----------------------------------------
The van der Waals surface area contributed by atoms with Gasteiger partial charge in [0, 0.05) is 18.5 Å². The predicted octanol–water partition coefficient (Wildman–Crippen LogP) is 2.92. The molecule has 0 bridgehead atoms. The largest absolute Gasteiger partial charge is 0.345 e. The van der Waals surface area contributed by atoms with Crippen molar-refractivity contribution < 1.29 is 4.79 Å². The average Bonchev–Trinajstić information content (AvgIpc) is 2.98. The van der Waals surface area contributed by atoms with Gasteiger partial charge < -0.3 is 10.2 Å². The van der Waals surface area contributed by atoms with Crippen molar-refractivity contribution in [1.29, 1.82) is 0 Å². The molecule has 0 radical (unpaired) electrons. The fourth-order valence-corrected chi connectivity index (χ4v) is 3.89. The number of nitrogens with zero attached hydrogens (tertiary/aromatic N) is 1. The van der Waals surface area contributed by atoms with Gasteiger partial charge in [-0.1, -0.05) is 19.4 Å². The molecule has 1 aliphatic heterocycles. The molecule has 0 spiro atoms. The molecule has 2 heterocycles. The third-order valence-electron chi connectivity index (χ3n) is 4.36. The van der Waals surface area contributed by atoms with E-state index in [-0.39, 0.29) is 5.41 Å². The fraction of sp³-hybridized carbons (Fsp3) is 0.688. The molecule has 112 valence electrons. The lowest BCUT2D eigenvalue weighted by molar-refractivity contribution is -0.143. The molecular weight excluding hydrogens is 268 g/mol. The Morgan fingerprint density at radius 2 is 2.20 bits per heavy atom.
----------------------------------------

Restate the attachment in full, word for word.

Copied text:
The van der Waals surface area contributed by atoms with Gasteiger partial charge in [0, 0.05) is 18.5 Å². The predicted octanol–water partition coefficient (Wildman–Crippen LogP) is 2.92. The molecule has 0 bridgehead atoms. The largest absolute Gasteiger partial charge is 0.345 e. The van der Waals surface area contributed by atoms with Crippen molar-refractivity contribution < 1.29 is 4.79 Å². The average Bonchev–Trinajstić information content (AvgIpc) is 2.98. The van der Waals surface area contributed by atoms with Gasteiger partial charge < -0.3 is 10.2 Å². The van der Waals surface area contributed by atoms with Crippen molar-refractivity contribution in [1.29, 1.82) is 0 Å². The molecule has 0 radical (unpaired) electrons. The fourth-order valence-corrected chi connectivity index (χ4v) is 3.89. The number of nitrogens with zero attached hydrogens (tertiary/aromatic N) is 1. The van der Waals surface area contributed by atoms with Gasteiger partial charge in [-0.1, -0.05) is 19.4 Å². The molecule has 1 aliphatic heterocycles. The molecule has 0 spiro atoms. The molecule has 2 heterocycles. The third-order valence-electron chi connectivity index (χ3n) is 4.36. The van der Waals surface area contributed by atoms with E-state index in [-0.39, 0.29) is 5.41 Å². The fraction of sp³-hybridized carbons (Fsp3) is 0.688. The molecule has 112 valence electrons. The lowest BCUT2D eigenvalue weighted by molar-refractivity contribution is -0.143. The molecular weight excluding hydrogens is 268 g/mol. The Morgan fingerprint density at radius 2 is 2.20 bits per heavy atom.